Tom Hanks: Well, isn't that the serendipity that you must have faith in? There is a type of seasoning of... who knows what's going to happen. A pure, unadulterated chance that moves stuff along somehow.
And here's the point.
In his book The Power of Regret (linked below), Daniel Pink argues that regrets can be transformative. And if we reckon with them in fresh and imaginative ways, we can enlist our regrets to make smarter decisions, perform better at work and school, and deepen our sense of meaning and purpose.
By understanding what people regret the most, we can understand what they value the most. Pink identifies four core types of regret:
- Foundational (If only I'd done the work...)
- Boldness (If only I'd taken the chance...)
- Moral (If only I'd done the right thing...)
- Connection (If only I'd reached out...)
Too many of us hold on to regrets instead of allowing them to serve as SIGNALS for the lives we want to live. I (Susan) never had the boldness regret, for example — I am willing to take great risks, even willing to face spectacular failures — because the ultimate gain is worth the risk. I learn, I experience, my worldview is expanded.
We all have regrets. We all make mistakes. They are not the same — but our regrets can teach, direct, and guide, if we allow them to. Far too many of us hold tightly to limiting beliefs about ourselves — and while those narratives are tough to shake, they do not define us.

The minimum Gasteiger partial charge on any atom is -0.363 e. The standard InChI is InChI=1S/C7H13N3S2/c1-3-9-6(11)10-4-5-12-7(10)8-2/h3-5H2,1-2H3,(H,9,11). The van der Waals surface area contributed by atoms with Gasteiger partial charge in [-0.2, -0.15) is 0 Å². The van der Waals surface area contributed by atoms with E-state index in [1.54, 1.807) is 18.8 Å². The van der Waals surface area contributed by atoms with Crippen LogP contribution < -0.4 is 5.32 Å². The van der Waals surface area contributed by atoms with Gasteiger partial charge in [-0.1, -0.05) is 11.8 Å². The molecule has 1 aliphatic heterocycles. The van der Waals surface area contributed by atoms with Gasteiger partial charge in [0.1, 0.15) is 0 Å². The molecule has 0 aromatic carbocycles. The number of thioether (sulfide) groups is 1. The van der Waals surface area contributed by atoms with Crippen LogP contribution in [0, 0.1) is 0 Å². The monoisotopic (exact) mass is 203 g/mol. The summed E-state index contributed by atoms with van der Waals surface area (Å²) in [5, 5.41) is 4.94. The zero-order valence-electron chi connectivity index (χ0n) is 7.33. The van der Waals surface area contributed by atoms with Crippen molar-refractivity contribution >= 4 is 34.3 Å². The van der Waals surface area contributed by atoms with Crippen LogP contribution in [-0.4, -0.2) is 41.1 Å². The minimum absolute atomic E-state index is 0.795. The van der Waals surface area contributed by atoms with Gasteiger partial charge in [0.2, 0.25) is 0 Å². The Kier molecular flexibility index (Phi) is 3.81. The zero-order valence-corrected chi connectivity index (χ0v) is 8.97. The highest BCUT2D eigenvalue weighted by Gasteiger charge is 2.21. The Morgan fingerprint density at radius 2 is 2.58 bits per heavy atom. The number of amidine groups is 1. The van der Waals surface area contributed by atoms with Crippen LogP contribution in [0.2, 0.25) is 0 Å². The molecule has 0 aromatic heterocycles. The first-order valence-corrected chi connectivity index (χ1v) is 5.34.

This week we came across some relevant content in Jocelyn Glei's FANTASTIC newsletter.* We're re-sharing some of this below because it ties into our discussion about regret, self-limiting beliefs, and things that hold us back.
I (Jan) especially loved the video by Ira Glass, another favorite podcaster, about the gap between taste and creativity. Take a look.
"Every once in a while — often when we least expect it, we encounter someone more courageous, someone who chose to strive for that which (to us) seemed unrealistically unattainable, even elusive. And we marvel, we swoon, we gape. Often we are in awe. I think we look at these people as lucky, when in fact, luck has nothing to do with it. It is really all about the strength of their imagination; it is about how they constructed the possibilities for their life."
- Debbie Millman: Look Both Ways